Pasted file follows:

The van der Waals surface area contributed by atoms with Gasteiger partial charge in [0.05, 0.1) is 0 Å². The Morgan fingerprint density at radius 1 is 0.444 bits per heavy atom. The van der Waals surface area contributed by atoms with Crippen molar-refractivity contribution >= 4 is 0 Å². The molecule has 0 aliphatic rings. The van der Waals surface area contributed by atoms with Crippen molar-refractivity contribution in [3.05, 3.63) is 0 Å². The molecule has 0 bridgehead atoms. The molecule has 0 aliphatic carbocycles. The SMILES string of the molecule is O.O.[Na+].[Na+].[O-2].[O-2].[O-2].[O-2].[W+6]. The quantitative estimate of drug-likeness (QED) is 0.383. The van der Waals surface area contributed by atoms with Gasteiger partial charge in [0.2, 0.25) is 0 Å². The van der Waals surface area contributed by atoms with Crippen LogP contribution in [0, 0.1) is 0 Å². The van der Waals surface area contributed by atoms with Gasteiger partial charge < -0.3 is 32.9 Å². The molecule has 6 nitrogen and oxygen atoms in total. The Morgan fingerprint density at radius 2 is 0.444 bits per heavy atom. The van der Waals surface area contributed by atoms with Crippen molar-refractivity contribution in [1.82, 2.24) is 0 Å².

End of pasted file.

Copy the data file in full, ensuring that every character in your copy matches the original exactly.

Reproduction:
The van der Waals surface area contributed by atoms with Gasteiger partial charge in [0.05, 0.1) is 0 Å². The Morgan fingerprint density at radius 1 is 0.444 bits per heavy atom. The van der Waals surface area contributed by atoms with Crippen molar-refractivity contribution >= 4 is 0 Å². The molecule has 0 aliphatic rings. The van der Waals surface area contributed by atoms with Crippen molar-refractivity contribution in [3.05, 3.63) is 0 Å². The molecule has 0 bridgehead atoms. The molecule has 0 aliphatic carbocycles. The SMILES string of the molecule is O.O.[Na+].[Na+].[O-2].[O-2].[O-2].[O-2].[W+6]. The quantitative estimate of drug-likeness (QED) is 0.383. The van der Waals surface area contributed by atoms with Gasteiger partial charge in [0.2, 0.25) is 0 Å². The van der Waals surface area contributed by atoms with Crippen LogP contribution in [0, 0.1) is 0 Å². The van der Waals surface area contributed by atoms with Gasteiger partial charge < -0.3 is 32.9 Å². The molecule has 6 nitrogen and oxygen atoms in total. The Morgan fingerprint density at radius 2 is 0.444 bits per heavy atom. The van der Waals surface area contributed by atoms with Crippen molar-refractivity contribution in [1.82, 2.24) is 0 Å².